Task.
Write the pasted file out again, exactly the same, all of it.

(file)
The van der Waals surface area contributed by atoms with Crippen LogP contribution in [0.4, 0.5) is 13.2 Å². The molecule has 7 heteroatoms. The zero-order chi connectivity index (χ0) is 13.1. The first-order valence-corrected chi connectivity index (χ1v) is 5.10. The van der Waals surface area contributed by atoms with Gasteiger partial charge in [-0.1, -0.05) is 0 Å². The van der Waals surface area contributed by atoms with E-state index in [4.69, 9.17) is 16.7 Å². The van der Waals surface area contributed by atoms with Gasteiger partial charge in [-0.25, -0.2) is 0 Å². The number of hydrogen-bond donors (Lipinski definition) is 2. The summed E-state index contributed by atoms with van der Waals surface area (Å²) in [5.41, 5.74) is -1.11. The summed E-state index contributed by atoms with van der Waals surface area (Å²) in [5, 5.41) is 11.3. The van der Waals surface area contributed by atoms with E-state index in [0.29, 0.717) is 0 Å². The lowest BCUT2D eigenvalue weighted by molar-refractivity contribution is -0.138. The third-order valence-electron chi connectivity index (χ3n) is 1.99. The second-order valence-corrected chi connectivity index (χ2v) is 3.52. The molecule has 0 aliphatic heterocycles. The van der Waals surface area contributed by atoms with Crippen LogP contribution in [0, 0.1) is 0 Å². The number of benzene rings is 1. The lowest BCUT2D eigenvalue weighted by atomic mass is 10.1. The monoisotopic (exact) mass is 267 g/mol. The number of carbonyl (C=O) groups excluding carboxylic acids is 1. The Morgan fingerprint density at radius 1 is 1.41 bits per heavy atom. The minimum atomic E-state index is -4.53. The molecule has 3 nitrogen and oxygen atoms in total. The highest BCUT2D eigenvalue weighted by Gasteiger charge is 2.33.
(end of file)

The van der Waals surface area contributed by atoms with Crippen LogP contribution in [0.4, 0.5) is 13.2 Å². The molecule has 7 heteroatoms. The zero-order chi connectivity index (χ0) is 13.1. The first-order valence-corrected chi connectivity index (χ1v) is 5.10. The van der Waals surface area contributed by atoms with Gasteiger partial charge in [-0.1, -0.05) is 0 Å². The van der Waals surface area contributed by atoms with E-state index in [4.69, 9.17) is 16.7 Å². The van der Waals surface area contributed by atoms with Gasteiger partial charge in [-0.25, -0.2) is 0 Å². The number of hydrogen-bond donors (Lipinski definition) is 2. The summed E-state index contributed by atoms with van der Waals surface area (Å²) in [5.41, 5.74) is -1.11. The summed E-state index contributed by atoms with van der Waals surface area (Å²) in [5, 5.41) is 11.3. The van der Waals surface area contributed by atoms with E-state index in [0.29, 0.717) is 0 Å². The lowest BCUT2D eigenvalue weighted by molar-refractivity contribution is -0.138. The third-order valence-electron chi connectivity index (χ3n) is 1.99. The second-order valence-corrected chi connectivity index (χ2v) is 3.52. The molecule has 0 aliphatic heterocycles. The van der Waals surface area contributed by atoms with Crippen LogP contribution in [0, 0.1) is 0 Å². The number of benzene rings is 1. The lowest BCUT2D eigenvalue weighted by atomic mass is 10.1. The monoisotopic (exact) mass is 267 g/mol. The number of carbonyl (C=O) groups excluding carboxylic acids is 1. The Morgan fingerprint density at radius 1 is 1.41 bits per heavy atom. The minimum atomic E-state index is -4.53. The molecule has 3 nitrogen and oxygen atoms in total. The highest BCUT2D eigenvalue weighted by Gasteiger charge is 2.33.